“Entrepreneurs are simply those who understand that there is little difference between obstacle and opportunity and are able to turn both to their advantage.” As an entrepreneur, this is one of my favorite quotes by the late American businessman and onetime owner of the New England Patriots, Victor Kiam.
For over 10 years I have been involved with the purchase and sale of multiple office buildings to local business owners throughout the Treasure Valley. There has never been a better time to purchase your own building.
Interest rates are plummeting and can be fixed for 20 years. Prices of buildings are at a fire-sale. SBA recently increased their loan limits to $5,000,000. This allows purchases up to $10,000,000 dollars including manufacturing and many self-storage facilities.
Costs that can be financed include purchasing land and constructing a building, purchasing and installing machinery and equipment, as well as professional fees and soft costs. Of course with today’s great buys it is best to purchase existing buildings that can include renovation costs.
Buying a building as a business owner is a two-part decision. While the financial consideration plays a large role, it is important to create a business strategy for the future and present business requirements.
Can the building you are considering, accommodate your near- and long-term needs? Do you plan to stay long-term? Have you created an exit strategy? Will you sell or lease the building when you move out? In today’s market what are the true advantages of owning your own building?
The Small Business Administration’s 504 loan program benefits business with low down payment, below market rates and long-term fixed interest rates. It allows the borrower to put as little as 10 percent down. The interest rates currently are 5.1 percent fixed for 20 years and 10-year fixed rate is as low as 3.5 percent.
Financing a building through this program can cut a company’s effective occupancy costs by 50 to 60 percent. This allows the business owner to control operating costs, no longer dealing with landlords’ annual rent increases.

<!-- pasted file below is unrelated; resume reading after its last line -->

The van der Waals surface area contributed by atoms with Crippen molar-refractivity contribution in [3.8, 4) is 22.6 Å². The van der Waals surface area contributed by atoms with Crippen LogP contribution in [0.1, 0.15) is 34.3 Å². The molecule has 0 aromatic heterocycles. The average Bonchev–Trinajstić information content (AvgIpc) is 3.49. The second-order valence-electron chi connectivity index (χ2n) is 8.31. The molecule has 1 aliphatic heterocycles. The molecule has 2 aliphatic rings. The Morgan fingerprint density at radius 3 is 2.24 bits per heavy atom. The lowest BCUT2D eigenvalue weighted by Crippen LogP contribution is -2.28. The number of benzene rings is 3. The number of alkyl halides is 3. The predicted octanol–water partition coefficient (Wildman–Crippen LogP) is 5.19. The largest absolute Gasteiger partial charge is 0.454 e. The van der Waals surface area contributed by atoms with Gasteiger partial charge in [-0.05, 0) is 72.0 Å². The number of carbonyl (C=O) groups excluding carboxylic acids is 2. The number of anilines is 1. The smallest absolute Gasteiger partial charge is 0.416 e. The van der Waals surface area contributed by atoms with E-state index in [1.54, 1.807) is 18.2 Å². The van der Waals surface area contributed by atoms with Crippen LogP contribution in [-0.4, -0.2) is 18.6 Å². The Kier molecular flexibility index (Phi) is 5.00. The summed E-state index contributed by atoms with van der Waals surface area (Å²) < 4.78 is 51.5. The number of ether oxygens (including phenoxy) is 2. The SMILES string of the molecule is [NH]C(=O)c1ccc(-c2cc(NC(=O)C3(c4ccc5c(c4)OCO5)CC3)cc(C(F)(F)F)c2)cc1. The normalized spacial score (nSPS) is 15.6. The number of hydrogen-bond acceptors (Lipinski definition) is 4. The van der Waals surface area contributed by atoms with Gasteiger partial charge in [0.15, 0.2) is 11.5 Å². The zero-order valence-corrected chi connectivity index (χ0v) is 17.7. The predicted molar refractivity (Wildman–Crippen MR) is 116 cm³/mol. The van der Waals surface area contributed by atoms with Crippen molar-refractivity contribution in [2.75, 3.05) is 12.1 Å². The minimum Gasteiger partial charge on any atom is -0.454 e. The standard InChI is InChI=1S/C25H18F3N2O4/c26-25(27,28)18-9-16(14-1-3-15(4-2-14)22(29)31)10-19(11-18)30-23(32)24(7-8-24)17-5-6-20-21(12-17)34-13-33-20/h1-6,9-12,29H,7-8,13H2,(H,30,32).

There are numerous write-off opportunities, including the deduction of interest and depreciation, as well as the principal pay-down each month.
In most cases the building is owned by the business owner who then leases the building back to the business, thus creating an asset on the owner’s personal balance sheet. This also is a great way to expand the business owner’s retirement strategy. In addition to selling the business at retirement, the newly sold business can lease back the building, providing two streams of income to the new retiree.
There are currently 110 “qualifying” office buildings listed for sale in the valley which range in size from 825 square feet to over 115,000 square feet. By “qualifying,” these buildings are empty or near empty. Prices start under $90,000, making it possible for many businesses to afford their own building and take advantage of leasing portions of their building to offset operating costs.
In many instances the SBA 504 program allows the business to lease out up to 49 percent of its building to other tenants. This additional rental income will offset the majority of the operating costs, allowing the business to have expansion opportunities at a later date if needed.
With the perfect storm on the horizon, falling prices, plummeting interest rates, and expanding inventory, today’s commercial real estate market provides an ideal time for business owners to capitalize on these incredible conditions.
Now is the time to contact your local commercial real estate professional.
This column was written by Nancy Lemas, director and associate broker at KW Commercial-Commercial Northwest in Boise. She was honored as the 2009 KW Commercial Northwest Agent of the Year. She can be reached at (208) 344-0288 or firstname.lastname@example.org.